In Ulysses, Tennyson wrote, “I am a part of all that I have met.” In short, what comprises our character is the sum of all our life’s experiences and challenges. In fact, I would like to tell you about one experience, more precisely one special warrior, who played a major role in shaping the person I am today.
Aaron Holleyman was not like most other knuckle-draggers I knew in the Special Forces community. He was reserved, well-read, fluent in a multitude of languages, and, although he was from a relatively moderate background, he was totally unremarkable. Aaron prided himself as much on his ability to comprehend advanced academics (e.g. quantum physics and calculus), as what he represented when dressed in a set of BDUs (Battle Dress Uniforms). He once attended Duke Medical School, but later dropped out and sought to “challenge himself” by becoming a paratrooper in Special Forces. Aaron was the type of sergeant who set the example for all the other Non-Commissioned Officers. He could spend a near infinite amount of time assisting lower ranking soldiers on the correct execution of field maneuvers, as well as, the proper maintenance of an M-4 rifle. Aaron personified everything I wanted to become as I fulfilled the solemn promise—to protect and serve the citizens of the United States. Aaron provided a standard I used to judge myself by, ultimately allowing me to bring my men home from Iraq without a single casualty. Moreover, perhaps what endeared Aaron the most to me was his uncanny ability to bring out the best in people. He saw through one’s imperfections and recognized the potential that harbored beneath.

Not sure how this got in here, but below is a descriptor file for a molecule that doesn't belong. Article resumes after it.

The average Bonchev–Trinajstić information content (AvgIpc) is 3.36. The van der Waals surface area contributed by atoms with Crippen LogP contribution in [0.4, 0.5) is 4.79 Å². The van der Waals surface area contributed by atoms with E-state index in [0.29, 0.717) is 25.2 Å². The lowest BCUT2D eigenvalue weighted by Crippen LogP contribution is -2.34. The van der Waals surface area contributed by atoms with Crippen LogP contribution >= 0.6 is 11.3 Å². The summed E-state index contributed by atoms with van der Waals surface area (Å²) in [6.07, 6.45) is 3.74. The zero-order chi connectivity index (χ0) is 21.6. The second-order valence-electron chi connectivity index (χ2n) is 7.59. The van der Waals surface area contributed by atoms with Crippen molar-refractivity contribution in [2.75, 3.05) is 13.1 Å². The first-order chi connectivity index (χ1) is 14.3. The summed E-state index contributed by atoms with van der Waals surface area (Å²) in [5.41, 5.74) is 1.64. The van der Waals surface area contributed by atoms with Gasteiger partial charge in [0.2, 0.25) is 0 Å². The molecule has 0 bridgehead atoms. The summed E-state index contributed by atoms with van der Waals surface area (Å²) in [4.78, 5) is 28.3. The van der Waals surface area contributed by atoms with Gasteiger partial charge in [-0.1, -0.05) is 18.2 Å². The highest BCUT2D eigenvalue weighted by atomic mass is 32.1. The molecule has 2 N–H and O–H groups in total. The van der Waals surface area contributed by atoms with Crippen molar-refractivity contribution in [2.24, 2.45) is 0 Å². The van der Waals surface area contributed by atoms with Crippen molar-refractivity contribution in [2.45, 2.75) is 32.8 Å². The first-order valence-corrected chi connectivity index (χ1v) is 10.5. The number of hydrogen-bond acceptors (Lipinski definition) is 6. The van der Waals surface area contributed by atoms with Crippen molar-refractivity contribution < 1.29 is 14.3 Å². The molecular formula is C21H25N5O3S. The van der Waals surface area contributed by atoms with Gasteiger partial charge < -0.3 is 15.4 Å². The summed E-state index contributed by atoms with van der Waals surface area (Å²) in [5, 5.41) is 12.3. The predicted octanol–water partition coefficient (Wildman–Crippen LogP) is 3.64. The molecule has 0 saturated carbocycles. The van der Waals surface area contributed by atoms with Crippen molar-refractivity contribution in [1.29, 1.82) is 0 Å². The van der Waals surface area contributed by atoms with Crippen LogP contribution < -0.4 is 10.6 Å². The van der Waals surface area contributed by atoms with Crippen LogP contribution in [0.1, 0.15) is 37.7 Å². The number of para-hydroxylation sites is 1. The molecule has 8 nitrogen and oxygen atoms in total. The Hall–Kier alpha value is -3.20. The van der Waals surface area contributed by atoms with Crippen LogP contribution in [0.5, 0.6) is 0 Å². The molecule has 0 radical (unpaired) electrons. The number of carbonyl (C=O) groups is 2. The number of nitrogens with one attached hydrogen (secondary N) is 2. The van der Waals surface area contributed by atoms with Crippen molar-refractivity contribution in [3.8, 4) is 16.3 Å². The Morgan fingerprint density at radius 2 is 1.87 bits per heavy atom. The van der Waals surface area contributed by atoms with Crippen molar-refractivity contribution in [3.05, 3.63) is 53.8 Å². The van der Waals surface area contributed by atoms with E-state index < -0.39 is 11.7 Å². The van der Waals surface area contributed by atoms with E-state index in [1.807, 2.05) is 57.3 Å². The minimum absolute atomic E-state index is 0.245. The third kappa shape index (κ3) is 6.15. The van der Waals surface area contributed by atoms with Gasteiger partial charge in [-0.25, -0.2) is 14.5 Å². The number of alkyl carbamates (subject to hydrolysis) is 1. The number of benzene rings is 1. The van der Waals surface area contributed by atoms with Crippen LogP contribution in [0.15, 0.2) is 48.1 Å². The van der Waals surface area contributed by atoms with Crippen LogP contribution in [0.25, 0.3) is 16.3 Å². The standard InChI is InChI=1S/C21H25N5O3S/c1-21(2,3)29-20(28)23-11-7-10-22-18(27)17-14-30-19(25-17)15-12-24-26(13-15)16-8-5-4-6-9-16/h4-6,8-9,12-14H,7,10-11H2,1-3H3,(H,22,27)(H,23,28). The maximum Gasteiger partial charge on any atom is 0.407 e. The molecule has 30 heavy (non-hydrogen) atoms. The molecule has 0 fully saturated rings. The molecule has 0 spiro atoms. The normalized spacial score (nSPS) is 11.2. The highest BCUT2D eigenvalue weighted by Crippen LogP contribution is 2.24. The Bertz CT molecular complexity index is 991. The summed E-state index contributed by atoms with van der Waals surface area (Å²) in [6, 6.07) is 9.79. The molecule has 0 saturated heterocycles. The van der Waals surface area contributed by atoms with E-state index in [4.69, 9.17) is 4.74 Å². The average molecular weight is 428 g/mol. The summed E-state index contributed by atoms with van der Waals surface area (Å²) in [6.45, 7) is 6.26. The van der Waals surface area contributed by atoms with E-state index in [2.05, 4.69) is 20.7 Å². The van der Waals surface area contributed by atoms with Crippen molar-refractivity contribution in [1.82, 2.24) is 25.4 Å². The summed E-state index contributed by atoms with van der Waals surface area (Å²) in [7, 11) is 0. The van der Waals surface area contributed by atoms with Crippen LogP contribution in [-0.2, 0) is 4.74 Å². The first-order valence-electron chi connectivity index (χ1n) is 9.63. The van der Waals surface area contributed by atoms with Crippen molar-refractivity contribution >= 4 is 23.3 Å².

One incident in particular, Nasty Nick, will remain with me for the rest of my life. Nasty Nick was five miles of obstacle courses highlighted by concertina wire (slinky-shaped barbed wire), rope bridges, hills, mud, and small bodies of water, accompanied by seemingly endless dark-winding tunnels. These tunnels stretched for miles, smelt like moldy cheese, and were infested with snakes, rats, and raccoons. The Special Forces use Nasty Nick as a tool for separating the truly gifted soldiers from those who are better suited for the more cerebral and less physically demanding assignments. One day my unit was tasked with competing in the annual Ranger Challenge contest, where Nasty Nick would serve as the crucible. Each unit on post was to select a two-man team to represent it in the competition. Almost no one wanted anything to do with it. As fate would have it, having no justifiable excuse to shield myself, I was chosen as one of the participants. Suffice it to say, I was about as out of shape as a defective Firestone tire. One might be surprised to learn that dinners comprising of Twinkies, cheesy puffs, doughnuts, and 3 liter bottles of Mountain Dew are not conducive to a stellar athletic performance at any competition, let alone this monster. I was in serious jeopardy, and my best friend, Aaron, knew it. Therefore, Aaron volunteered to be the second leg of the team, and assumed the Mission Impossible task of ensuring that we would give the performance of our lives.
We had less than a month to train for what was to come. Every time we worked out, Aaron accepted nothing less than total dedication. For one month we ran up hills, swam up streams, and low-crawled through fields. In thirty days he succeeded in preparing us for a test many require a year of training to successfully endure. In like fashion, on the day of the competition, Aaron accepted no excuses and allowed nothing less than total commitment. My arms trembled, my feet swelled, and layers of skin were seared from my hands. Yet Aaron prodded me through every step, through every breathless gasp of the competition saying, “Chris, don’t quit on me! Don’t you dare let this beat you. You’re better than that! A little bit further, and it will be all over…” My stomach screamed in agony and my head spun. Throughout a litany of challenges we excelled at a faster, more demanding pace than I had ever permitted myself to achieve. At the finish line, Aaron and I collapsed in the mud laughing hysterically. Though drained physically, we felt more alive than ever. We were unkempt, unbroken, and undeterred.